Iwo years, at a 4.thtry of 3uuu each. After
discussion, the bill, With elliellthllolll4, was
ordered to be prl Wed. tills appropriating
I:3'2,010,1Mo for pulite: buildings in Chicago,
and j1'.!.511,11110 Mr It like purpo cr in St. Louis,
were reported and ruler rod to the Appro
priation Committee. Tire Apportionment
bill wasdiscussed, and the lloUse moon after
\ VA:ill Iynro v, Dee. 11.
In the I'. S. Senate, NI r. Vrelingliuysen
presented a petition mill the Von...7.mgal]
Navigatiun Company, asking rearemH for
the seizure M . their vessels by the revolu
tionists \'enumiela. Air. Buckingham
presentod, It memorial against. female nut-
I rage, mignud by :101,0 women. Bills want
iutred acrd by Al r. `butt, providing a
tem of inivsi apprenticeship, and by Mr.
Kellogg, levying a duty of:le cents per ton
ill lieu oI uII duties now imposed,
and prohibiting the ci,liection of any Stale
duties on tonnage or cargoes, except
whoring,' and dockage. 41,11106011 of Mr.
I:ollogg, the Commerce Committee 'hero
directed to Inquire into the expediency of
pitying a premium on American-built iron
steamers. The Heti., Mil' equalizing the
. .
pay ef workmen under the Eight-hour law
was dismissed and referred to the Finance
'mntiiittee. r. Anthony's resolution lor
a standing Committee 011 Itetrenehment,
with Mr. to hull's a arend ment directing
it to investigate the various departments,
with power 111111001 101'1/0,01. and papers,
11 . 110 taken tip. A tier dismission, Mr.
Trumbull's amendment was lost—yeas:A.
nays 30—and the original resolution WOO
adopted. Mr. 'frondedl then moved to
instruct the rommittee provided for in the
resolution to inquire into all subjecLs enu
merated in tins rejected amemlnient.
Without reaching a vote, the Sellalf , went
Into Executive session and soon alter ad
journed mail ;Monday.
In the House, Mr. Bundler(' offered a
resolution, calling on the Secretary of the
Treasury Mr information as In the Inlnlber
or persons employed and the total compel,-
salon paid therefor tlir the collection of
customs for the lisral year ending .101113::0,
IS7I, in the United States, and in the dis
trusts of New York, Philadelphia; Boston,
New Orleans, Baltimore and San ' , remiss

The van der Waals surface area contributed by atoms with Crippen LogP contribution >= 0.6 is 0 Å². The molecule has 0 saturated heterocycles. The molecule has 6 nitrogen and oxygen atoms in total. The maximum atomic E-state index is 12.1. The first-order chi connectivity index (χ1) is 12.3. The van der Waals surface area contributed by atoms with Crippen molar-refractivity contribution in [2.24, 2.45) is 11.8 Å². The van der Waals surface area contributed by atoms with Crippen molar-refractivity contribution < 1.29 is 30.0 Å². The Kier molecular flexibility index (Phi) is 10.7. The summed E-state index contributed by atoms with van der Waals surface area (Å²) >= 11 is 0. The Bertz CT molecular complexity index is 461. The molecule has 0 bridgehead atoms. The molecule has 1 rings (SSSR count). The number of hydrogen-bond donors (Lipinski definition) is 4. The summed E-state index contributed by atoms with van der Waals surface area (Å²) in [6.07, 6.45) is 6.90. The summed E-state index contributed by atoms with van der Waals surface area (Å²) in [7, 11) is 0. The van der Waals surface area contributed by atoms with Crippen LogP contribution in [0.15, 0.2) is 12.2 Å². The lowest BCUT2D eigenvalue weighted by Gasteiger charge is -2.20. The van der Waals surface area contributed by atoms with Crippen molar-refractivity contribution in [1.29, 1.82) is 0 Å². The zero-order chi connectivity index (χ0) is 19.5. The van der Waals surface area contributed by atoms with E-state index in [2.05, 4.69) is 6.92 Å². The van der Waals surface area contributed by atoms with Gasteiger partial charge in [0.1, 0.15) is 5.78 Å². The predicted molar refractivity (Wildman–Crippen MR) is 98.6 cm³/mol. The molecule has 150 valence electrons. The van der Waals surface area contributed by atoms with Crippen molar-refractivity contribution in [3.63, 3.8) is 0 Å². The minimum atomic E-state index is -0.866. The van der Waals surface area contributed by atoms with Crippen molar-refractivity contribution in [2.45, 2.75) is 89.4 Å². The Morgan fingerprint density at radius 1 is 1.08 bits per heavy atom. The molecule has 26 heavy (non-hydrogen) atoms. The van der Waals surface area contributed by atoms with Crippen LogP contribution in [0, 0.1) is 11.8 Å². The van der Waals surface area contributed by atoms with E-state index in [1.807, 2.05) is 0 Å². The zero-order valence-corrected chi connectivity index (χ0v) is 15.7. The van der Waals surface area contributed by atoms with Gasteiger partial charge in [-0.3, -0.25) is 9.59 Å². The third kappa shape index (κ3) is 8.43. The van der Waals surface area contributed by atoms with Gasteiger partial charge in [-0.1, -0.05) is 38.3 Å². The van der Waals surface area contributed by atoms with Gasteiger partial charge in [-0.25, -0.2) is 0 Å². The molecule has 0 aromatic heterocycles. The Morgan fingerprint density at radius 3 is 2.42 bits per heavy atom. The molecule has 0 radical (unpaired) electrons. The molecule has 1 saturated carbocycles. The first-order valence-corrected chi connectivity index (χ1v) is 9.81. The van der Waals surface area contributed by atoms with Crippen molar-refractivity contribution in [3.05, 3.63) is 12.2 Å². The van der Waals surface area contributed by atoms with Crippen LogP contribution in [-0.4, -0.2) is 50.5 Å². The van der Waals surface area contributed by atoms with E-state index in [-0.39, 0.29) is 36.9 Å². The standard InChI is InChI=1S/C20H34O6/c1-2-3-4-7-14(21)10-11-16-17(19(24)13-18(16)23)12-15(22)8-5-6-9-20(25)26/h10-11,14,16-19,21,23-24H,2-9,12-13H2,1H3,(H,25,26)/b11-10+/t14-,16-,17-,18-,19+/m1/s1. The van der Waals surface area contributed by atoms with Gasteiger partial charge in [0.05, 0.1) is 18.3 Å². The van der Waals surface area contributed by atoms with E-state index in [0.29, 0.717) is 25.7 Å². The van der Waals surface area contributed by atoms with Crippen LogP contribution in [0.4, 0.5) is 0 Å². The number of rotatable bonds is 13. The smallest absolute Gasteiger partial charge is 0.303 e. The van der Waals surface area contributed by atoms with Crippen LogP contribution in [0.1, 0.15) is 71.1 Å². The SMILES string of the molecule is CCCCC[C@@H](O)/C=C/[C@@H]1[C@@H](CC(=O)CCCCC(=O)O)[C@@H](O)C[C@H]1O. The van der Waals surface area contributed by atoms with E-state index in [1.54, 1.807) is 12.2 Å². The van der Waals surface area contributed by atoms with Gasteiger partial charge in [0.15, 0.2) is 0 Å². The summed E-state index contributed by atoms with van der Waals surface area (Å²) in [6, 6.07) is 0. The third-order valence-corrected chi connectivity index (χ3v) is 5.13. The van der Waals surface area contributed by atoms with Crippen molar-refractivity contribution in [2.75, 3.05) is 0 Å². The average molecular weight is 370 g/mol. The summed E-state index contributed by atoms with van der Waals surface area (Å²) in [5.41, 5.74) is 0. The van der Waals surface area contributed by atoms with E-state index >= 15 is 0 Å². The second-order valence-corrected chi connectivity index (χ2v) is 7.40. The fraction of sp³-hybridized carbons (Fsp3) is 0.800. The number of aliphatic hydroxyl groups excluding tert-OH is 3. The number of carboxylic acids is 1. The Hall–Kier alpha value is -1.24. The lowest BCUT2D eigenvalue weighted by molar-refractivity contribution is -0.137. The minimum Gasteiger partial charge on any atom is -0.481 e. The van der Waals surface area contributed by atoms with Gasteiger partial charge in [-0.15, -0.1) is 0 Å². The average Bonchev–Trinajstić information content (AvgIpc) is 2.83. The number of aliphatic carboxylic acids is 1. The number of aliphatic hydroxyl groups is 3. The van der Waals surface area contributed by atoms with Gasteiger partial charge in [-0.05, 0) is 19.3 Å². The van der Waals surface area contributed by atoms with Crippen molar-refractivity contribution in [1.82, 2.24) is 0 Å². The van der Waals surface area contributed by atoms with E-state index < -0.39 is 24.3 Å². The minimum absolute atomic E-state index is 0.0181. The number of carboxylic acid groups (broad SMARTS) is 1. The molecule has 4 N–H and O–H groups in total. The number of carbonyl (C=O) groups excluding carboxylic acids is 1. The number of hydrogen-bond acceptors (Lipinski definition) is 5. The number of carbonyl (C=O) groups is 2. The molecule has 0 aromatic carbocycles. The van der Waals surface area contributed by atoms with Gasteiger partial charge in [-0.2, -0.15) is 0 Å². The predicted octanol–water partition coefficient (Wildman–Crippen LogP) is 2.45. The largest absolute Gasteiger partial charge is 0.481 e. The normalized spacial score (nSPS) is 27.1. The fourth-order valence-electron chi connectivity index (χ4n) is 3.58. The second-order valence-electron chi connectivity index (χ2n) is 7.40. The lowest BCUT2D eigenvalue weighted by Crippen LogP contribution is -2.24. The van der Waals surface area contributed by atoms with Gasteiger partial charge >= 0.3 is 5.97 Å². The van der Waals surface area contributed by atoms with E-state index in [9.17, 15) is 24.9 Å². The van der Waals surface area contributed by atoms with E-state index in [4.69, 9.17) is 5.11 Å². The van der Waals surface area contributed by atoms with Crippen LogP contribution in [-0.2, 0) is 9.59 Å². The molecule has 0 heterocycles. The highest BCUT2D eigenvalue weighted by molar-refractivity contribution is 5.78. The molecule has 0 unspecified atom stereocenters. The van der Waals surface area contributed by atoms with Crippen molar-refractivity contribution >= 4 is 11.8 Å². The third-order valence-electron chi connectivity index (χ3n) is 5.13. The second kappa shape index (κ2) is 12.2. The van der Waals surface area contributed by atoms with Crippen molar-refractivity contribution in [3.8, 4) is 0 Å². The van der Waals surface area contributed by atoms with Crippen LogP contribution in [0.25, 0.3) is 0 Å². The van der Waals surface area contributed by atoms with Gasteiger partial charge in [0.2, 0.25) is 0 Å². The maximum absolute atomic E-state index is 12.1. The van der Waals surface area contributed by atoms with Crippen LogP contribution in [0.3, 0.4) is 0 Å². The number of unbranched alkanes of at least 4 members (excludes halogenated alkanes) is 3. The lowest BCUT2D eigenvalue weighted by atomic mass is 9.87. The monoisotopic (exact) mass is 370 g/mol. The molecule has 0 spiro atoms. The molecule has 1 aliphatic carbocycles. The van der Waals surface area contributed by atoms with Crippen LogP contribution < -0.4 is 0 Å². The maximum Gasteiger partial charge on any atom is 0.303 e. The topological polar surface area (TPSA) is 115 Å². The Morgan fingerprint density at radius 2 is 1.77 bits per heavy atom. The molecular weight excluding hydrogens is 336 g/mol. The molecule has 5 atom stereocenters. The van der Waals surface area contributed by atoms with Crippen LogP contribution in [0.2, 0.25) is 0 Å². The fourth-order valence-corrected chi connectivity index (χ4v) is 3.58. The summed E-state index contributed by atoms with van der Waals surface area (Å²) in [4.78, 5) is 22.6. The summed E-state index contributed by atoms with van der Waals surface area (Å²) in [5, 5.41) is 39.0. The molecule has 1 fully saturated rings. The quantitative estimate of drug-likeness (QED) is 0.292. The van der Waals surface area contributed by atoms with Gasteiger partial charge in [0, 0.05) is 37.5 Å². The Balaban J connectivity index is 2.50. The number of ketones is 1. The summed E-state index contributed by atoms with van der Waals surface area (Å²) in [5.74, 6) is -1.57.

ro ; also the amount of additional compel,
:moon paid to such employees 1114 fees and !
moieties, travelling told contingent
penses; also the total amount paid the
same tints in Me, United States for the col
tertion of customs, and tor the erection,
repair, completion or furnishing of cus
tom houses. Adopted. The House then
went intoi Committee ill the Whole,
Mr. Butlimon in the ch a ir, and re
sumed consideration Of the Apportionment
bill. Various propositions were made and
discussed, principally turning on the limn
her of representatives of which the House
should be composed. The number was
eventually fixed at :153. An amendment
was also adopted, on motion of Mr. Potter,
providing that no new State shall hereafter
be admitted having a less populatioil than
the number fixed as the ratio of represen
tation. Finally the Committee rose and re
ported the bill. Mr. Niblark moved to lay
it on the table. Negatived—yeas 00 nays 145.
Mr. Farnsworth moved to strike out Mr.
Potter's amendment. Lost—yeas 87, nays
117—and the bill then passed without a di
vision. It provides that the House shall
consist. of 283 members, distributed as fol
lows: New Ham pHldre, 2; Ver
~tout, Massachusetts, 11; Rhode Island,
; Connecticut, 4; New York, ; New
.Jersey, 7; Pennsyl nautili, '2,1; Delaware, I;
Maryland, 0; \' i rgiu ia, U; North Carolina,
n; Bouth Carolin 4, 5; lieurgia, U; Ala
bama, 7; Mississippi, ; Louisiana, 5;
Ohio, 211; Kentucky, Ill; Tennessee, 9; In
diana, 12; Illinois, 19; Missouri, 1:1; Ar
kansas, 4 ; Michigan, ; Florida, 1; Tex
as, U; lowa, 9; Wisconsin, S; California,
4•, Minnesota, 1; Oregon, I ; ICaneaa, 3;
West Virginia, II; Nevada, 1; Nebraska, I.
The }louse then, at 4.20, adjourned.
WA , IIINfeIoN, Dee I
The t Idled States Senate was not ill SI3B
- In the House, a hill was reported
appropriating for the erection of
public buildings w Chicago with a proviso